USB versions and speed standards refers to the generation and the speed at which data can be transferred through the USB port or cable.
The first version is the USB 1.0. It was released in 1996 and it is ancient by modern standards. It is very slow, with data transmission speeds of just 1.5 Mbps. You will hardly find any device using this version of USB today. If you do, that device is most likely in a museum. Due to it’s shortcomings, a minor upgrade called the USB 1.1 was released in 1998. USB 1.1 had speeds of up to 12Mbps and performed better than the 1.0.
In 2001, the second USB version called USB 2.0 (High Speed) was released. USB 2.0 is still the version used on many smartphones today. USB 2.0 had three speed tiers. It transmitted data at 1.5Mbps (low speed) for low powered peripherals like wired keyboards, mice etc. 12Mbps (Full speed) was used for printers, photocopiers, flash drives, phones etc. 480 Mbps (High speed) was mostly used for data transfer.
USB 2.0 introduced many modern USB norms, including support for Mini and Micro USB cables, USB OTG, USB hubs and more. It is the slowest speed of USB still used today. You’ll find it used on cheap flash drives, devices like mice and keyboards, and similar. Most phones and computers today use USB 2.0 ports.
USB 3.0 (Super speed) is the current standard for USB speeds. It was introduced in 2011. It is much faster than USB 2.0, and thus recommended for devices like external hard drives. USB 3.0 runs at a blazing 5Gbps. In 2014 and 2017, USB 3.1 and 3.2 (Superspeed+) were released as updates to the standard 3.0 and they were even much more faster.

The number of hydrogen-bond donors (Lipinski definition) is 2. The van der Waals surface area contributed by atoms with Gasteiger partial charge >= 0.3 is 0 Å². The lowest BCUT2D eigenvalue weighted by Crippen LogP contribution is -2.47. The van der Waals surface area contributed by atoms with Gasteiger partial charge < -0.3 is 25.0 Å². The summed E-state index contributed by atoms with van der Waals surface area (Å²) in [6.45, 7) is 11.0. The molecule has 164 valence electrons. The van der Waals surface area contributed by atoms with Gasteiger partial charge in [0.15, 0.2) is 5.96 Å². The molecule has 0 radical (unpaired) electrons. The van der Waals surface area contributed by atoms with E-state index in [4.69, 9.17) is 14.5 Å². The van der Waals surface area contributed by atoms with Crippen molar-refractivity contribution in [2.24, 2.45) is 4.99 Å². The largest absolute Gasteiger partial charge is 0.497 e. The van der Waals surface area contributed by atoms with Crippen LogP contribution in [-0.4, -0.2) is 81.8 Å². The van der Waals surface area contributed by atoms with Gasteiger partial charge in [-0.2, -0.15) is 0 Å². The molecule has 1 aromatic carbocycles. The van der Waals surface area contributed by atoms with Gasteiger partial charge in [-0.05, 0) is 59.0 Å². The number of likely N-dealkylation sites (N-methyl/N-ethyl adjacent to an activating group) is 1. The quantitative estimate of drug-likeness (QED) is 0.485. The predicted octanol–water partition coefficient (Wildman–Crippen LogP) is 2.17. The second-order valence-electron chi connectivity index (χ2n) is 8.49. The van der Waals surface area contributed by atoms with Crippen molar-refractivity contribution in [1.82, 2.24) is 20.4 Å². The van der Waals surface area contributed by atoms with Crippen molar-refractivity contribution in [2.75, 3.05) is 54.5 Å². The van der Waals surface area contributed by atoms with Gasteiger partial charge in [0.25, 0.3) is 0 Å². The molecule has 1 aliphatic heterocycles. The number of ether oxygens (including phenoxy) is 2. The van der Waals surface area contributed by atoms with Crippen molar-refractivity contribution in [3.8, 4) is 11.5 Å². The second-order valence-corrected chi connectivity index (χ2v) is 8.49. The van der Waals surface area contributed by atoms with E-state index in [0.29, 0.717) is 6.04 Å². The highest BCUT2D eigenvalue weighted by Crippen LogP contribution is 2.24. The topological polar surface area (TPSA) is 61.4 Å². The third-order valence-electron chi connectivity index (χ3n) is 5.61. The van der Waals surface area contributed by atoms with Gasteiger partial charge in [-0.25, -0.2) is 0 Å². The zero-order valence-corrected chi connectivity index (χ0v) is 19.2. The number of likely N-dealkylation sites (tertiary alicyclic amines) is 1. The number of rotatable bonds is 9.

You can typically identify a USB 3.x port or connector by its blue coloring. Many USB 3.0 ports also have an SS symbol (which stands for Super Speed). Most new computers have at least one USB 3 port, and all good-quality flash drives use this standard.
USB 4.0 (Superspeed+ and Thunderbolt 3) was released last year (2019) and it transfers data at double the speed of USB 3.2. USB 4.0 transfers data at 40Gbits per second. It can only be found on the high end PCs, laptops and smartphones (probably). The latest PlayStation 5 also ships with USB 4.0.
Below are the various USB versions and speed standards in tabular form.
INSIDE A USB CABLE
If you cut a USB cable open, you will find 4 wires that are colour coded according to their functions.
This information should come in handy when fiddling with cables especially when trying to swap heads or on other DIY stuff.
One more thing, all USB cords are not equal. Some USB cords are actually faster than others when charging or sending data. Make sure to check before purchasing.
This brings us to the end of this blog post. If you found it enlightening, kindly leave a comment below and share this post. Thank you so much for reading to the end, I’ll see you in my next blog post